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Page 258 Decontamination Seventy-eight percent of the 33 products in this database involve strictly chemical decontamination. The remaining products are designed to decontaminate either biological agents alone (13%), or both biological and chemical agents together (9%). Only 10 (31%) are commercially available. Three of these 10 items are focused on decontamination of people, 4 on equipment or materiel decon, and 3 might be used for decon of either people or inanimate objects. Twenty-two entries (69%) are currently in research and development, which is largely funded by government agencies. The Department of Defense funds 50%, the Department of Energy 32%, and the multiagency Technical Services Working Group 9% of the decontamination products listed as in research or field testing. Only 4 of the 22 R&D items in the inventory are focused on biological agent decontamination; 2 items pertain to both chemical and biological agents; and 13 focus on chemical agents. Thirty-six percent of the products being researched are potentially applicable to human decontamination; the remainder focus solely on decon of inanimate objects. Treatment Of the 128 treatment products in the inventory, 88 (69%) are intended for biological agents, leaving 40 (32%) for the treatment of chemical agents. Funding for treatment research is provided largely by DoD (43%) and commercial institutions (34%). NIH accounts for 18% of the funding, leaving only 5% of the funding from the Public Health Service. Biological Agents The biological agents for which at least one treatment is being tested or is already available are: anthrax, brucella, C. botulinum, dengue, Ebola, EEE, Lassa, plague, Q-fever, ricin, SEB, smallpox, T-2 mycotoxin, tularemia, VEE, and WEE. Other entries involve broader treatments of more than one bacteria, virus, or toxin. Treatments for viruses, C. botulinum, and T-2 mycotoxin account for 35% of the treatment entries in the inventory (13%, 12%, and 10%, respectively) Despite the abundant research on treatments of biological agents, most (65%) are in the preclinical stage of development. There are 13 (15%) INDs and 16 (19%) commercially available treatment products. There are 5 INDs for C. botulinum treatments, 1 for EEE, 1 for Q-fever, 1 for ricin, and 1 for smallpox. With the exception of tularemia, which has only one commercially available product and none in development, all of the agents listed above have at least one preclinical product under investigation. As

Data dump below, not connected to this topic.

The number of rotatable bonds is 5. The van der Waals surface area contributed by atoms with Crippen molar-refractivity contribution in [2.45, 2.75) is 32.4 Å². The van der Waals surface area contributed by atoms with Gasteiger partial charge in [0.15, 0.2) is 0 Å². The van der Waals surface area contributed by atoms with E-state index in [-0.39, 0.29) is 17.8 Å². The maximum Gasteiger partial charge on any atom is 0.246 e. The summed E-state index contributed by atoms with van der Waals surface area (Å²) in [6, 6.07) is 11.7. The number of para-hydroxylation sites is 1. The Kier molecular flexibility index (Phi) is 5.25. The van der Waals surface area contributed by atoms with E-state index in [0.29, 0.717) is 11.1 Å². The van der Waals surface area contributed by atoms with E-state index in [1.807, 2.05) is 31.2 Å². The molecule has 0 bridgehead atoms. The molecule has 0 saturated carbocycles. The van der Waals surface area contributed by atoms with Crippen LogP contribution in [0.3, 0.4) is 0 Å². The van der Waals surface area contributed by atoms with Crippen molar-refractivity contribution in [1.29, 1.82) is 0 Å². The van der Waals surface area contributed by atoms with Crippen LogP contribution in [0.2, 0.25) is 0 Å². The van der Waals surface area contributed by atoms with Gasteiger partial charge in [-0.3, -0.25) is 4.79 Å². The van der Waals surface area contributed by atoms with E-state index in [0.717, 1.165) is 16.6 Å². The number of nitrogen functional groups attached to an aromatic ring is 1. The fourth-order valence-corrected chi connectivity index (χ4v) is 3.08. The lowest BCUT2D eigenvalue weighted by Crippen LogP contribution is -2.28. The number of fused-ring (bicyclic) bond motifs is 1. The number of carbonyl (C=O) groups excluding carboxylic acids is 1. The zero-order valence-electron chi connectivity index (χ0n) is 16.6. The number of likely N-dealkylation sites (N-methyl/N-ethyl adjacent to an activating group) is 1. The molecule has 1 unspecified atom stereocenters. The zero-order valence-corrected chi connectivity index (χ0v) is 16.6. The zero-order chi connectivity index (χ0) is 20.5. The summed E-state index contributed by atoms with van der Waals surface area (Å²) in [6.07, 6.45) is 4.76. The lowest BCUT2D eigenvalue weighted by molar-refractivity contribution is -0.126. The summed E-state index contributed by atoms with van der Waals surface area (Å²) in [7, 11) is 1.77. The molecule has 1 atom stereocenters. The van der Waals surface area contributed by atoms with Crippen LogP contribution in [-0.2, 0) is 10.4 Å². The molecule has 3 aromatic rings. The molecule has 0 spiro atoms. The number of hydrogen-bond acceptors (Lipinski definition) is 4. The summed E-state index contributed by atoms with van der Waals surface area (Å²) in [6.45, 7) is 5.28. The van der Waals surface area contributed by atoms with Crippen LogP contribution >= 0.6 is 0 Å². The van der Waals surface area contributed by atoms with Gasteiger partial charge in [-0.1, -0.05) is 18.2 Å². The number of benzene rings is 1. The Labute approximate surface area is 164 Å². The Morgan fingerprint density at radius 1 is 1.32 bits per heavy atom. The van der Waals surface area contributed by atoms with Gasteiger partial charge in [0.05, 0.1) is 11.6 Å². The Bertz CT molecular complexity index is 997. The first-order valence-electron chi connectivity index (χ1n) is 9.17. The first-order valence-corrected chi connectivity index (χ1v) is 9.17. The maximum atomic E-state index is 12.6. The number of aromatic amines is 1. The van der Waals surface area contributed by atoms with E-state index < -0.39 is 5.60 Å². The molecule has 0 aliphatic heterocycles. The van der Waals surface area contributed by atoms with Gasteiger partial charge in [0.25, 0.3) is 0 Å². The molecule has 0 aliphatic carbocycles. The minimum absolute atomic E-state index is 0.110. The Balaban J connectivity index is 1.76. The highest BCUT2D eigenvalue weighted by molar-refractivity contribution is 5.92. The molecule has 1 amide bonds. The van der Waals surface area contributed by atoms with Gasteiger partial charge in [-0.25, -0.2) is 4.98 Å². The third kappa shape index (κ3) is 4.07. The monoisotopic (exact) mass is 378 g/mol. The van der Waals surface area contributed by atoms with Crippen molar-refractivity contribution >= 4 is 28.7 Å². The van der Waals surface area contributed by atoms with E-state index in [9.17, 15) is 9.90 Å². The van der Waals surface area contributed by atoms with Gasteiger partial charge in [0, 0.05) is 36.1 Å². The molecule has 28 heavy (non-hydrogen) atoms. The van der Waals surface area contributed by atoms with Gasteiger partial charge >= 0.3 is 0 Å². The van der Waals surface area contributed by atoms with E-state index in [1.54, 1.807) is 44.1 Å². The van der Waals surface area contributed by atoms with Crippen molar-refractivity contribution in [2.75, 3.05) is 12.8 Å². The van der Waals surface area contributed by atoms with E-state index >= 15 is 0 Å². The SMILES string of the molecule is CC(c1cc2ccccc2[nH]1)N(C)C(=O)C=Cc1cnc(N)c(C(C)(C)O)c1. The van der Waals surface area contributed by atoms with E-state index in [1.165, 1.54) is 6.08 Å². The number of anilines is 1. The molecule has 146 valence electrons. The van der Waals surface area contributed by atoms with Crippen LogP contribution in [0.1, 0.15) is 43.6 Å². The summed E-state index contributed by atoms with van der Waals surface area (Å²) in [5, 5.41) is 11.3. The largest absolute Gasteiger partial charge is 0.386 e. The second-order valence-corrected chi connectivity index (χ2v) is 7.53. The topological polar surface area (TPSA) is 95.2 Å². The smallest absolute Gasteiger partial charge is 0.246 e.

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Page 259 might be expected, given the research status of most of the entries, there is no evidence or only partial evidence of efficacy in 53% of the treatment products. There is evidence of efficacy in animals in 21% of the entries, but only 3 (4%) entries with proven efficacy in humans. Chemical Agents The chemical agents considered for this inventory are: cyanide, nerve agents, phosgene, and vesicants. Out of the 40 treatment products in the inventory, 43% are for nerve agents, 30% for cyanide, 15% for vesicants, and 12% for phosgene. There is currently only one IND and it is for a cyanide treatment. As in biological treatments, most (53%) treatment products for chemical agents are in the preclinical stage of development; however, 35% of the chemical agent treatments are commercially available in the United States. There is animal evidence of efficacy in 68% of the entries, and 8 (20%) proven treatments in humans. The remaining products have no evidence or only partial evidence of efficacy. Psychological Effects This is a unique section of the inventory because the committee was unable to identify any "products" specifically connected with chemical or biological terrorism. The inventory thus focuses on information and resources regarding the psychological effects and treatment of trauma and disasters in general. There are 16 entries ranging from Web sites, to current studies, to publications. One entry focuses solely on rescue and health care workers; 4 solely on trauma victims themselves; and 2 focus on community-wide effects. The remaining seven include more than one of the above in their scope—usually victims and workers. Unfortunately, there is a dearth of information and resources about specific populations of victims such as the elderly, children, the disabled, and other special groups outside of the average adult male and female. Computer Models The 20 items in this database fall in two main categories: (1) information about agent transport, and (2) information about incident management. There are 10 models in each category. Most (13) are in beta testing, 4 are available for use at this time or are being used for purposes other than assisting authorities plan for responding to chemical or biological terrorism, and three are in the planning stage. The Department of Defense is funding 15 products, DoE 3, EPA 1, and 1 is funded by a commercial organization.